Using await within a Promise



There seems something inherently wrong with having to define a Promise’s callback as asynchronous:

return new Promise(async (resolve, reject) => {
  const value = await somethingAsynchronous();
  if (value === something) {
    return resolve('It worked!');
  } else {
    return reject('Nope. Try again.');
  }
});

This is apparently an antipattern and there are coding problems which can arise from it. I understand that it becomes easier to fail to catch errors here, even when placing await statements inside try/catch blocks.

My first question is, what’s the best way to code something like this, when one wants to forward a Promise with different resolve/reject values? With then/catch? I.e.

return new Promise((resolve, reject) => {
  somethingAsynchronous().then(value => {
    if (value === something) {
      return resolve('It worked!');
    } else {
      return reject('Nope. Try again.');
    }
  }); // errors would now be propagated up
});

Or do you just take it out the Promise constructor altogether as suggested here?

async function outerFunction() {
  const value = await somethingAsynchronous();
  return new Promise((resolve, reject) => {
    if (value === something) {
      return resolve('It worked!');
    } else {
      return reject('Nope. Try again.');
    }
  });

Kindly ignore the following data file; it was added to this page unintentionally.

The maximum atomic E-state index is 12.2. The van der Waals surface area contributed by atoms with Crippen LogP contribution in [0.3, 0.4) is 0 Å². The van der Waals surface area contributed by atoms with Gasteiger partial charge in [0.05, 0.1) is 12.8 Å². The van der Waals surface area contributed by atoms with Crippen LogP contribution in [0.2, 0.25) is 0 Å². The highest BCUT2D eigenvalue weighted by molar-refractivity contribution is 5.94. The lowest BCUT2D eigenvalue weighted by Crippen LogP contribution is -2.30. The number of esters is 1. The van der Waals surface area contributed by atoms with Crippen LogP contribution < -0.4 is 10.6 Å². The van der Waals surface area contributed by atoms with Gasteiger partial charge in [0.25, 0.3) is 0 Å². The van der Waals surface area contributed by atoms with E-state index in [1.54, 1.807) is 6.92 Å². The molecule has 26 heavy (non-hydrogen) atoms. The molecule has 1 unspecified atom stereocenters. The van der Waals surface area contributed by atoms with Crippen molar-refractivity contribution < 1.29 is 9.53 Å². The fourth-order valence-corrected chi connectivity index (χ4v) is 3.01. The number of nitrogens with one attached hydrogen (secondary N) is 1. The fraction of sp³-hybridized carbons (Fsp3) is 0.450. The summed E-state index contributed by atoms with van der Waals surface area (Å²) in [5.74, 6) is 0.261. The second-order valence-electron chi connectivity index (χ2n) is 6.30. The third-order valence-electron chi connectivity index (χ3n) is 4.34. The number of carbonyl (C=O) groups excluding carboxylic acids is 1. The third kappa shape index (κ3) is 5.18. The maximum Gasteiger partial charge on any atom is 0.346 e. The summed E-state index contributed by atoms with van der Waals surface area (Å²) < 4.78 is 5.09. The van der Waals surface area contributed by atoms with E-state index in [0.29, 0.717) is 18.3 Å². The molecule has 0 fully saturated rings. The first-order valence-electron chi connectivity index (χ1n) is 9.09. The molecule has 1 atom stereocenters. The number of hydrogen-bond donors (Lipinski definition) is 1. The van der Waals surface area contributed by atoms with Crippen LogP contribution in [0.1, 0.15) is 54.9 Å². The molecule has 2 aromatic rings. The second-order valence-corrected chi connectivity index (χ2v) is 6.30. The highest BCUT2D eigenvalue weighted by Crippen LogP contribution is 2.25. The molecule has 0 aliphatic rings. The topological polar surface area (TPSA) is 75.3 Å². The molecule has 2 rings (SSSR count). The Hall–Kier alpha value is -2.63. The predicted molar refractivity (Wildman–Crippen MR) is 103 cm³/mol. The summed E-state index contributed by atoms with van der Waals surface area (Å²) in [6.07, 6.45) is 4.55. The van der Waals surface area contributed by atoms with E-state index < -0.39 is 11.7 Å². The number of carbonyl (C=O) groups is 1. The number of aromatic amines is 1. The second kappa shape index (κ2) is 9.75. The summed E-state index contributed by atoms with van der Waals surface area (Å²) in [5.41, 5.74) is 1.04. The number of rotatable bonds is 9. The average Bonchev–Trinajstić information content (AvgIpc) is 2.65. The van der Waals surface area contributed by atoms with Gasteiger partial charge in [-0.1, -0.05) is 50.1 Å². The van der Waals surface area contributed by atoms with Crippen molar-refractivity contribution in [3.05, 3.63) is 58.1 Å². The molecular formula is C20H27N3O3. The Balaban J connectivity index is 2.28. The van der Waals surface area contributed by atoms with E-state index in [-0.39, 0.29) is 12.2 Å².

}

But what if you have several await statements in the outerFunction(), i.e. a linear code block calling several asynchronous functions. Would you then have to create and return a new Promise every time?

But then how do you account for code such as this?

async function outerFunction() {
  if (someSynchronousCheck()) {
    return 'Nope. Try again.' // another reject case
  }

  const value = await somethingAsynchronous();
  // ...
}

I have the feeling that I’m making this more complicated than it should be. I’m trying to avoid nesting callbacks/chaining then/catch blocks without creating more problems in the future.

My final question is, why is the callback passed to a Promise not inherently async? It is already wrapped within a promise and expects the resolve/reject functions to be called asynchronously.

Answer

You do this:

async function outerFunction() {
  const value = await somethingAsynchronous();
  if (value === something) {
    return 'It Worked!';
  }
  throw Error('Nope. Try again.');
}

Using async wraps the result of outerFunction with a Promise.

If you want that wrapping promise to resolve to something, just return it from the async function. If you want the wrapping promise to be rejected, throw an error inside the async function.

But then how do you account for code such as this?

async function outerFunction() {
  if (someSynchronousCheck()) {
    throw Error('Nope. Try again.');
  }

  const value = await somethingAsynchronous();
  // ...
}


Source: stackoverflow